The Archaeology of Archaeology
Quite often we are engaged with something which later becomes our profession. As time goes by we are seized by the obligations and responsibilities of our profession so that forget why we choose the one which models our life. Whether we have done it because we love the activities related to the specified profession, we believe in its contribution to improving the world or simply have decided to deal with something because it brings us earnings or prestige in society? Particularly The Day of Archeology gives an opportunity once archaeologists to rethink their motives and wonder why we started to deal with archeology. Any of our responses will guide us to answer the question what archeology is about us and how it is seen in the eyes and minds of those who are not archaeologists. Therefore, regardless of our individual motives to become archaeologists and (not)objective reasons to stay still archaeologists, however most agree about our understanding of archeology and its objectives.
Archaeology is a science i.e. scientific discipline that officially exists for only three centuries. Although in the past millennia there was consistent tendency to comprehend the past, yet the first archaeologists with Bachelor appear very late, even in the 18th century. However, in comparison with many other social and natural sciences, the later institutionalization of archeology is just formalizing what thousands of years is one of the most existential human issues – the past. Man has always had an interest in what happened in the past and how it contributes in creation of the present. And particularly in the answers to this question, archeology is considered as the most competent, especially due to its possibility to have direct insight into what people left behind. Despite other sciences that considers distant past, the archeology has the privilege directly to penetrate into the items as they were and not like others had wrote and spoke about them. Perhaps such a privilege for a forensic understanding of the past is the motive that stimulates archaeologists to be attracted by the possibility for a voyeuristic glimpse into ancient cultures. Surely, such scientific voyeurism as much it is exciting that much it bears responsibility, mostly in the interpretation of the function and significance of objects and buildings in the past.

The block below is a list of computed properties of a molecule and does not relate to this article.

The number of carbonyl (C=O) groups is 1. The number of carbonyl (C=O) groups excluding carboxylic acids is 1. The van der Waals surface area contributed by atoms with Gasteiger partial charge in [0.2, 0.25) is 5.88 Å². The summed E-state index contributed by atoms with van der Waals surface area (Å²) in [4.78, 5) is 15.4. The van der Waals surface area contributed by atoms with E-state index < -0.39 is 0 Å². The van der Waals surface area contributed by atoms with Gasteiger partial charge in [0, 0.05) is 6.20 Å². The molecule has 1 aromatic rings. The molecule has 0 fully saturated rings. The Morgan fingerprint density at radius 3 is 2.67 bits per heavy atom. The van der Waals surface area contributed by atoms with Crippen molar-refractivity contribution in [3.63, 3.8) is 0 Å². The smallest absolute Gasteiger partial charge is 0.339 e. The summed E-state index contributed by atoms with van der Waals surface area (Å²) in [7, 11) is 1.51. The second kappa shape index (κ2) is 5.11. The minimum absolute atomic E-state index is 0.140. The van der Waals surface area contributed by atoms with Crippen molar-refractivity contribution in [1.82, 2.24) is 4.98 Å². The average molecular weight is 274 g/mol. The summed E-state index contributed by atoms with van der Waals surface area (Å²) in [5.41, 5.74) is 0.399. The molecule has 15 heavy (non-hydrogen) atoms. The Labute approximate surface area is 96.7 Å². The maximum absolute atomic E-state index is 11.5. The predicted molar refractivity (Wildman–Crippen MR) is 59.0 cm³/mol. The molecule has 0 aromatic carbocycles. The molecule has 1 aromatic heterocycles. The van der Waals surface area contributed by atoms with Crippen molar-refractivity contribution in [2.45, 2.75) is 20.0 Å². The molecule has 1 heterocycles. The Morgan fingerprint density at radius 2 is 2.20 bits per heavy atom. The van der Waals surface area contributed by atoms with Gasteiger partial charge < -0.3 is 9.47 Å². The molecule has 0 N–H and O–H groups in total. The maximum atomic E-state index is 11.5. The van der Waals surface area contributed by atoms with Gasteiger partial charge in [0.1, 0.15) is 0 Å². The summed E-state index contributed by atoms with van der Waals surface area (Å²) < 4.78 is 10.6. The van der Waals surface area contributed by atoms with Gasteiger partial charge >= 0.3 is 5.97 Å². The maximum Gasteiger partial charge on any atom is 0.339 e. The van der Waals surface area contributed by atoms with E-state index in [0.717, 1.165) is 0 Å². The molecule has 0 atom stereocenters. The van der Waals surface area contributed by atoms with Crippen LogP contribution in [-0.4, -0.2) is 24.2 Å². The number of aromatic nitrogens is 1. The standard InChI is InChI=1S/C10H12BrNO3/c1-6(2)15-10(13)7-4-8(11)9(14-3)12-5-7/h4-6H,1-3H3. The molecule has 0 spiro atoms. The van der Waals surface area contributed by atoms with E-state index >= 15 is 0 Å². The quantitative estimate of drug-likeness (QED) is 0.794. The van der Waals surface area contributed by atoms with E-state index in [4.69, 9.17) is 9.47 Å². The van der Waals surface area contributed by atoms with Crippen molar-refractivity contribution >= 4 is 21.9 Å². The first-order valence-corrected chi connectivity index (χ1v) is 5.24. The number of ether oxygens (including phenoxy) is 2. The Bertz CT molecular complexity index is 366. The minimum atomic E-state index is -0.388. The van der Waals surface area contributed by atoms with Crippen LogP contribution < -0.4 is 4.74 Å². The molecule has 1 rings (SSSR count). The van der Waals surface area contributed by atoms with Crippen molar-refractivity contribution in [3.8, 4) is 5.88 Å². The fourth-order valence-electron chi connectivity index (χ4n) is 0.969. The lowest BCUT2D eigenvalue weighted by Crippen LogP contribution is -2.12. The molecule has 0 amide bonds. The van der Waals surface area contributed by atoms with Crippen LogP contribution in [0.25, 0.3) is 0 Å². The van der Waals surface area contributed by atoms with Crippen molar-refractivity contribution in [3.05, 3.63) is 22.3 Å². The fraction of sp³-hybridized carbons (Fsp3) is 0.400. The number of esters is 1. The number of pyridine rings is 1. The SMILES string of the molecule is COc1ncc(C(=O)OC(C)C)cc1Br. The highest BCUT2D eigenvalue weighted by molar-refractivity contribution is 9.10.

Interpretation is actually the essence of archeology, from which emerges the greatest responsibility of archaeologists as the official interpreters of the past. Archaeologists are not adventurists which digs the fields and hills or distributors of artifacts for embellishment of collectors and governors. Yes, there were any and there are some still, but most of us feel the responsibility to thoroughly examine and understand the past cultures and through argumented interpretation to share our knowledge. Although there are enormous temptations for personal glory and creating national policies through artifacts, yet we remain consistent to our responsibility with arguments to interpret the past and present as a cultural heritage. The hours spent under the blazing sun on sites or inside wet museum storages make us stronger in the determination of comprehensive understanding of the human past, as well as in its explanation to people today. Therefore, a day in honor of archeology reminds us of our scientific ethics and confront us with the challenges and responsibilities we have for a current and future generations. In a way, it brings us back to the initial motives why we became archaeologists. The desire to know the past and thoroughly to talk about it is the urge that stimulated us to be persistent in our choice and intention to contribute to the understanding of the millennia of humanity changes and achievements. We believe that this urge will still keeps us in our scientific endeavors and will further stimulate the sharing of our knowledge of Macedonian and World cultural heritage.
Macedonian Archaeological and Scientific Association